Sanskrit and Sacrifice

Whenever we are dealing with something from 500 BC to 1500 BC, or earlier, in any culture around the world, keep in mind the notion of sacrifice. Literal sacrifice, as in killing animals or humans as an offering to the gods. This was a prevalent idea. And whatever the antiquity of Vedic thought we are importing, when we meditate on yoga, there are elements of the archaic we need to be aware of.

Look at this word, so similar to Sanskrit:
- “a bench used in sacrificing or slaughtering animals”

संस्कृत saṃskṛta - consecrated, made ready, hallowed, cooked.
tatra - there, in that place

samskritatra, bench used in slaughtering animals
Monier-Williams Sanskrit-English Dictionary

So, even though Sanskrit is a gorgeous, magical language full of song and poetry, it has in its tradition deadly serious blood sacrifice, and the priests in charge traditionally do not look kindly on barbarians appropriating their thing.

The Horse Sacrifice

One of the most important rituals of Vedic religion was the horse sacrifice, the Ashvamedha. (áśva-medhá, “horse-sacrifice”).

“Then the horse is slaughtered” (YV VSM 23.15, tr. Griffith). Steed, from thy body, of thyself, sacrifice and accept thyself. Thy greatness can be gained by none but thee.

The chief queen ritually calls on the king's fellow wives for pity. The queens walk around the dead horse reciting mantras. The chief queen then has to mimic copulation with the dead horse, while the other queens ritually utter obscenities.[2]

On the next morning, the priests raise the queen from the place where she has spent the night with the horse. With the Dadhikra verse (RV 4.39.6, YV VSM 23.32), a verse used as a purifier after obscene language.

The three queens with a hundred golden, silver and copper needles indicate the lines on the horse's body along which it will be dissected. The horse is dissected, and its flesh roasted. Various parts are offered to a host of deities and personified concepts with utterances of svaha "all-hail". The Ashvastuti or Eulogy of the Horse follows (RV 1.162, YV VSM 24.24–45), concluding with:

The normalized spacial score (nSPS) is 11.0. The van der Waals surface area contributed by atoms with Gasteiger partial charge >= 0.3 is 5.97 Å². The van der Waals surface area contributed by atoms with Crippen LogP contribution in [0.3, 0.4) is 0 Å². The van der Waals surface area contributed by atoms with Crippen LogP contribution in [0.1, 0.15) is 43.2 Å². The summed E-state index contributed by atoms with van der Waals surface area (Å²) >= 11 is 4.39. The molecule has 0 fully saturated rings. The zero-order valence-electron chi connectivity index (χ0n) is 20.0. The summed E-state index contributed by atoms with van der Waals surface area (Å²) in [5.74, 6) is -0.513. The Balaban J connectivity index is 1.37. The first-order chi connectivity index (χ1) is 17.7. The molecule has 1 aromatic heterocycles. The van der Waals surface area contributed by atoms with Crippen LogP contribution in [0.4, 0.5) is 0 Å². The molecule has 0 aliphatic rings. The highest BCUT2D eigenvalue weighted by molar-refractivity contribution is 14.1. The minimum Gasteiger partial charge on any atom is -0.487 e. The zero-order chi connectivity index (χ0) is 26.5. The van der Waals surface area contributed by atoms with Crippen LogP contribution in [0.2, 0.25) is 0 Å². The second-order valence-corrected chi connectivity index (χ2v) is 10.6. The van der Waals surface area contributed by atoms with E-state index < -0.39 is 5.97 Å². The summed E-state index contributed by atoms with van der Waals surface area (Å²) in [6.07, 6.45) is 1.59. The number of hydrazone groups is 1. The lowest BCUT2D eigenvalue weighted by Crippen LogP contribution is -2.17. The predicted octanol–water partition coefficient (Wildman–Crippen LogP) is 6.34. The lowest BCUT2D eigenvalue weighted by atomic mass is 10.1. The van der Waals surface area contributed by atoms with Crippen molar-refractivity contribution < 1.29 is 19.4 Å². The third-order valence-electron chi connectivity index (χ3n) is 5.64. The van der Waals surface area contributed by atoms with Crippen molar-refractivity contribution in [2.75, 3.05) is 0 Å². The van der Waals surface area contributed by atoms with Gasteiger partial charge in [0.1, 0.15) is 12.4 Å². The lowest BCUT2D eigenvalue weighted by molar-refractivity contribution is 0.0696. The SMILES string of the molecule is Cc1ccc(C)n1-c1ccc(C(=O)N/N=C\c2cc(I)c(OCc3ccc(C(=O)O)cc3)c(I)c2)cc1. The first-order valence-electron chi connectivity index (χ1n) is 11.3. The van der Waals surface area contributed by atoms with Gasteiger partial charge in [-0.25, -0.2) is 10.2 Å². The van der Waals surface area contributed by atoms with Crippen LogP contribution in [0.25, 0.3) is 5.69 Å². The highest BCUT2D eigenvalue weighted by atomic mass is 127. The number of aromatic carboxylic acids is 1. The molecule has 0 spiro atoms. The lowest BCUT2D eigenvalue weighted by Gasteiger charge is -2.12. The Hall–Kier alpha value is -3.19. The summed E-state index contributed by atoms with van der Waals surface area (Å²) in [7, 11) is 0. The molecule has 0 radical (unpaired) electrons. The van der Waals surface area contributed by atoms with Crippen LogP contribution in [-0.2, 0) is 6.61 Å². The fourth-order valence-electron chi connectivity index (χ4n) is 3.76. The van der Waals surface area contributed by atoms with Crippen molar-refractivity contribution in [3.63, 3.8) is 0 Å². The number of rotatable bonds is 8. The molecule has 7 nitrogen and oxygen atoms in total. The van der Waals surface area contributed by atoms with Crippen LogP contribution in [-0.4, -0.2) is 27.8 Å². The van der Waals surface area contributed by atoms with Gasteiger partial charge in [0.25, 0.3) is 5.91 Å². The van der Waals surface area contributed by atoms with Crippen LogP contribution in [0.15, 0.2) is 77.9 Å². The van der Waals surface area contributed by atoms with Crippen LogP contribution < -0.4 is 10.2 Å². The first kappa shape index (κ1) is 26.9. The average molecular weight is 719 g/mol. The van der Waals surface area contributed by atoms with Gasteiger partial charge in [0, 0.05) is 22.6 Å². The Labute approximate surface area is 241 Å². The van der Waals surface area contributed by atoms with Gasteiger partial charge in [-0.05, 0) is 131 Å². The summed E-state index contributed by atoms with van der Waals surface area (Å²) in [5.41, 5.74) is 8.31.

May this Steed bring us all-sustaining riches, wealth in good kine, good horses, manly offspring

Freedom from sin may Aditi vouchsafe us: the Steed with our oblations gain us lordship!

The priests performing the sacrifice were recompensed with a part of the booty won during the wandering of the horse. According to a commentator, the spoils from the east were given to the Hotar, while the Adhvaryu a maiden (a daughter of the sacrificer) and the sacrificer's fourth wife.

The Shatapatha Brahmana emphasizes the royal nature of the Ashvamedha:
Verily, the Asvamedha means royal sway: it is after royal sway that these strive who guard the horse. (ŚBM trans. Eggeling 1900)
It repeatedly states that "the Asvamedha is everything" (ŚBM trans. Eggeling 1900)

If you are a Vedic priest doing Vedic rituals - like sacrificing a horse, in the Ashvamedha, then you’d better speak Sanskrit the way the chariot-warriors of 300 B.C. spoke it.


illustration of the Ramayana by Sahib Din, 1652. Kausalya is depicted slaying the horse (left) and lying beside it (right).

Church-lady Sanskritists have been bitterly criticizing each other’s pronunciation for thousands of years, and beating their children to correct them. That’s how they kept the sound of Sanskrit the same, over thousands of years. But now we have digital recording, so there is no need for beatings. All this fear is not sacred, anyway.

Fear of Mantras

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Hence it is that one should, by all means, get himself initiated by a Guru " ( Rudra Yamala). " Those who, without being initiated, perform Japa, Puja, etc., derive no benefit, even as seeds, sown on stone, do not germinate " (Rudra ...
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The ritual explanation, as given in the Rudra-yamala (xiv. 73, xv. 2, xvi. 1, 2) is that the petal Va is Brahma (Rajo- guna), and is the Bija ... See Rudra- yamala XVII, where priority is given to Atharva as dealing with Acara of Sakti. ...
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